PUBLIC PENSION UPDATE: Baltimore Pension Dispute Illuminates Public/Private Divide.

Severe market downturns lay bare any number of Ponzi schemes, and under-funded defined benefits pensions, public and private, can be justly described as such schemes. The problem with private plans is large enough. The Pension Benefit Guaranty Corp., which insures the pensions of 44 million Americans, said in a report this week that its deficit has tripled in just six months to a record $33.5 billion. Chances are it will have to be added to the growing list of entities to be bailed out by Uncle Sam. But this is trivial compared to the under-funding in public plans, which cover about 22 million workers. The deficits in the latter systems are said to total more than a trillion dollars. And these are not insured.

So, when Mayor Dixon capitulates to Baltimore’s public safety unions, withdrawing a pension reform measure and suggesting there is a need for a “bigger fix,” we are left wondering what that could possibly be. If the public safety unions had their way in blocking this proposal, how will “more comprehensive changes” be enacted? Yet, how can they be avoided?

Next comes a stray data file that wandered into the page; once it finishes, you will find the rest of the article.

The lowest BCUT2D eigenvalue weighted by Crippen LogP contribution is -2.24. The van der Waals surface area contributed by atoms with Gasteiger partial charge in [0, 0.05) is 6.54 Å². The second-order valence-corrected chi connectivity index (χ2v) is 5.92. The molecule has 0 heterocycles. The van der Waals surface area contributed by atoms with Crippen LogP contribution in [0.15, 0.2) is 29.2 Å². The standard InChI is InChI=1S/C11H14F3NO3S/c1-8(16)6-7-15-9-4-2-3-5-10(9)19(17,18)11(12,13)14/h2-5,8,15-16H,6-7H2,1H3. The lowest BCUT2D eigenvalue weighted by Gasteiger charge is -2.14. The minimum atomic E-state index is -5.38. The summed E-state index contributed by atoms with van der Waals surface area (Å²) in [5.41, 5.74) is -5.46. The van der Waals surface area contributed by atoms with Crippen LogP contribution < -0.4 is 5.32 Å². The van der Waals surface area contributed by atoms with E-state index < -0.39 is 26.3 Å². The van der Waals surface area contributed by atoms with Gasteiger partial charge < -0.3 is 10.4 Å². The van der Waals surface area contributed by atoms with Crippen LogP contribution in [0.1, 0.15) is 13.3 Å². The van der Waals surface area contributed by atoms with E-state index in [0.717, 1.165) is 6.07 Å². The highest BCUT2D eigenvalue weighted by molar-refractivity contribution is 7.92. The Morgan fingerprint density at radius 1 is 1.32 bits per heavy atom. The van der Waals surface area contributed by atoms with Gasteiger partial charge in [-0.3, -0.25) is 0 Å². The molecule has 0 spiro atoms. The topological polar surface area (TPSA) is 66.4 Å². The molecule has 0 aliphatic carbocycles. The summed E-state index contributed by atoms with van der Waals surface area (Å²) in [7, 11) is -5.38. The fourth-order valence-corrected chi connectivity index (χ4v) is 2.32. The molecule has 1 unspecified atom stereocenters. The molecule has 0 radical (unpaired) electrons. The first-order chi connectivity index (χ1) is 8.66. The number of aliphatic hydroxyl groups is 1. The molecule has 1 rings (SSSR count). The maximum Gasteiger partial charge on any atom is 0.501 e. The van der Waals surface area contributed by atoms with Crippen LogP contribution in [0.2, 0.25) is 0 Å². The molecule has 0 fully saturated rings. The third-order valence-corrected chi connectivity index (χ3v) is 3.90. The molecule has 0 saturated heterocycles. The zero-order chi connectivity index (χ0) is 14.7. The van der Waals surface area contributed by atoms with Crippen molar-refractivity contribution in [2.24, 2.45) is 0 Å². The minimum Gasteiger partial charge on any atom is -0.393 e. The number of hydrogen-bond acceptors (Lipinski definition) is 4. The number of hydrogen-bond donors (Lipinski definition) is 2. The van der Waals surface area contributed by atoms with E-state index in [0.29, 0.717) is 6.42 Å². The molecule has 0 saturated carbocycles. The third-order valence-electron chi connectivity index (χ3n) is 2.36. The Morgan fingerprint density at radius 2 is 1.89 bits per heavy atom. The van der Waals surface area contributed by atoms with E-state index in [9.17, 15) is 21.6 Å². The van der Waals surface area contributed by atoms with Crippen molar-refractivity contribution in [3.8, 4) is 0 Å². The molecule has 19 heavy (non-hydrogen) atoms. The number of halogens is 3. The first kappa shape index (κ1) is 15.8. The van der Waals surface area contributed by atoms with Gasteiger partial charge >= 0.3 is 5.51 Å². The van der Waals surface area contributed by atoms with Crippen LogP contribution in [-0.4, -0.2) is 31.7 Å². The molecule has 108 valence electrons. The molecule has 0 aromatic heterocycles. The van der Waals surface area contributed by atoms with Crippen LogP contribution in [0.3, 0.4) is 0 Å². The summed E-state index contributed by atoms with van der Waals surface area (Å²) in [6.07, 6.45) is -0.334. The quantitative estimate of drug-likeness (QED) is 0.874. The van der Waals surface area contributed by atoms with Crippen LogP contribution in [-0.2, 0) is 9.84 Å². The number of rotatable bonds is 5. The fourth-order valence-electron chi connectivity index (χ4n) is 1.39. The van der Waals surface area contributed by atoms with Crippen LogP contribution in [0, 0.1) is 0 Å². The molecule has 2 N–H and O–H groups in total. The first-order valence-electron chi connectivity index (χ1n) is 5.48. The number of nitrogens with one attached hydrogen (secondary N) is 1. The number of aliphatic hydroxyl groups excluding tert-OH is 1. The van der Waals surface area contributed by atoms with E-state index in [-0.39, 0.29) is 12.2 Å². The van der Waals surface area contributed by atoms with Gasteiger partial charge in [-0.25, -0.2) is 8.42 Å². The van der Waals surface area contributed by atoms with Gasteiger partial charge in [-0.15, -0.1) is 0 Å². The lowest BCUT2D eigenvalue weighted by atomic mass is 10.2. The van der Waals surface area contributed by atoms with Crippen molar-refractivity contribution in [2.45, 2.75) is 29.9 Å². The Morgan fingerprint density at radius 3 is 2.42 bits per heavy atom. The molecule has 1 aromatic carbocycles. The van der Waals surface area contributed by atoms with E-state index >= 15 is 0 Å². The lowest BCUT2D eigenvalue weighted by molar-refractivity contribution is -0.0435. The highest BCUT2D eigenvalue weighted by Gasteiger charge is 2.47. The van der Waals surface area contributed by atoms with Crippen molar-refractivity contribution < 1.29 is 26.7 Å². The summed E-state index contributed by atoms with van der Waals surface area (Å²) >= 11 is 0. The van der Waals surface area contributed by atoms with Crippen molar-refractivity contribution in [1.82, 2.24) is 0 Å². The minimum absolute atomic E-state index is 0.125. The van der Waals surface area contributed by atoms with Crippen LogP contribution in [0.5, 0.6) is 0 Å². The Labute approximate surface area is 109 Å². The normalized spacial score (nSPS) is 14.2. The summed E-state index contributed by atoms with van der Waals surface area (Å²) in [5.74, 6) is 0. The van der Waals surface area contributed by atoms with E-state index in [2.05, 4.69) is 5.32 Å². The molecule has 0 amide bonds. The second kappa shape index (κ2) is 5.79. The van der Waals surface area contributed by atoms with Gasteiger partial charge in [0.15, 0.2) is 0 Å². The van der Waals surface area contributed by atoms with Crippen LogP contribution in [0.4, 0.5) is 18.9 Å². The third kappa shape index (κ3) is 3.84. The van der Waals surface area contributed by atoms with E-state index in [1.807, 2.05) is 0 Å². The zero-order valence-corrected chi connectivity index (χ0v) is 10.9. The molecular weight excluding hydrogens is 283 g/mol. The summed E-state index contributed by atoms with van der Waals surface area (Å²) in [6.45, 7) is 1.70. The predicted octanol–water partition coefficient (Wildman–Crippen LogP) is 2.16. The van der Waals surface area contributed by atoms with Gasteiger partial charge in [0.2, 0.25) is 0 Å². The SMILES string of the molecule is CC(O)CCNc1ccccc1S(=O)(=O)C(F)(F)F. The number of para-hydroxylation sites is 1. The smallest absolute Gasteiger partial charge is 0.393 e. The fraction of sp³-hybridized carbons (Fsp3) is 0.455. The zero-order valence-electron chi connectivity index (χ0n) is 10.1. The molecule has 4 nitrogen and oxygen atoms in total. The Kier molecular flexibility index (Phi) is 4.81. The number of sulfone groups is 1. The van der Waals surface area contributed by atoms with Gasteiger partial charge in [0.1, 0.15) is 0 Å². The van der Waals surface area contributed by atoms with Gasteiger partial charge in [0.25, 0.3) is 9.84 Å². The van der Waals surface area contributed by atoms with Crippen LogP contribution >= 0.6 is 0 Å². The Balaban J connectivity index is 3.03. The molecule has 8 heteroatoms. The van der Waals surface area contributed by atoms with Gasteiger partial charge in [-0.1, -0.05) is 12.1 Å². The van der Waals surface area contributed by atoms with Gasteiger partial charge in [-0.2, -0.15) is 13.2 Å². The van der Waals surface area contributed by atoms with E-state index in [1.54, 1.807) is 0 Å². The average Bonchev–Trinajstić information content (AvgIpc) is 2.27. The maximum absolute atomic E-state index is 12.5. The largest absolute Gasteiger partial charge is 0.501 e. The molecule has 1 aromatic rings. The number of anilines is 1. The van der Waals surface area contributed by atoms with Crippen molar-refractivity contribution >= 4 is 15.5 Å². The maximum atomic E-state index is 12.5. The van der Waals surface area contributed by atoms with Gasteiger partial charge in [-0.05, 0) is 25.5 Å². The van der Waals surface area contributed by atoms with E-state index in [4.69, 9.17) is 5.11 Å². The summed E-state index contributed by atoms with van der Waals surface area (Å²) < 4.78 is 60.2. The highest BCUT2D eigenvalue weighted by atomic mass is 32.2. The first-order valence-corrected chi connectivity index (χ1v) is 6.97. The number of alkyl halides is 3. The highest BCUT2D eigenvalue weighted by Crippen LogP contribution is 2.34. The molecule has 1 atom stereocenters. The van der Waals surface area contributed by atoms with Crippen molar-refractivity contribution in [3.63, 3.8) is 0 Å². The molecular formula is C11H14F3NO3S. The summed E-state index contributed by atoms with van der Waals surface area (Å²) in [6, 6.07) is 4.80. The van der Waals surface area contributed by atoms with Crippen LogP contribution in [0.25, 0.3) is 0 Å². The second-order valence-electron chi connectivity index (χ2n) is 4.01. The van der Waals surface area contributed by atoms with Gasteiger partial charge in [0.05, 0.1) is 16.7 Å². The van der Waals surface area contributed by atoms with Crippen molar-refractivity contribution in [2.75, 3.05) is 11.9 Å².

A “bigger fix” is a code-phrase for “higher taxes so we can continue business as usual.” But here’s why voters aren’t interested:

The gap between the public sector and private business in wages and benefits continues to grow. Last month, USA Today reported federal figures showing that public employees earned benefits worth $13.38 per hour in December 2008, compared to $7.98 for private sector workers.

A full-time government worker receives benefits worth an average of $28,830 per year. A private worker’s benefits are worth an average of $16,598. Yet in this time of recession/depression, the shrinking private sector foots the bill for massive bailouts of public employees. In the nongovernment world, jobs are being lost by the hundreds of thousands each month. Government workers are secure in theirs. As the ordinary American becomes more aware of the disparity and unfairness of the current system, anger builds.

Right now the Political Class is more interested in explaining that anger away than in doing anything about it. But I think a tipping point is in the offing.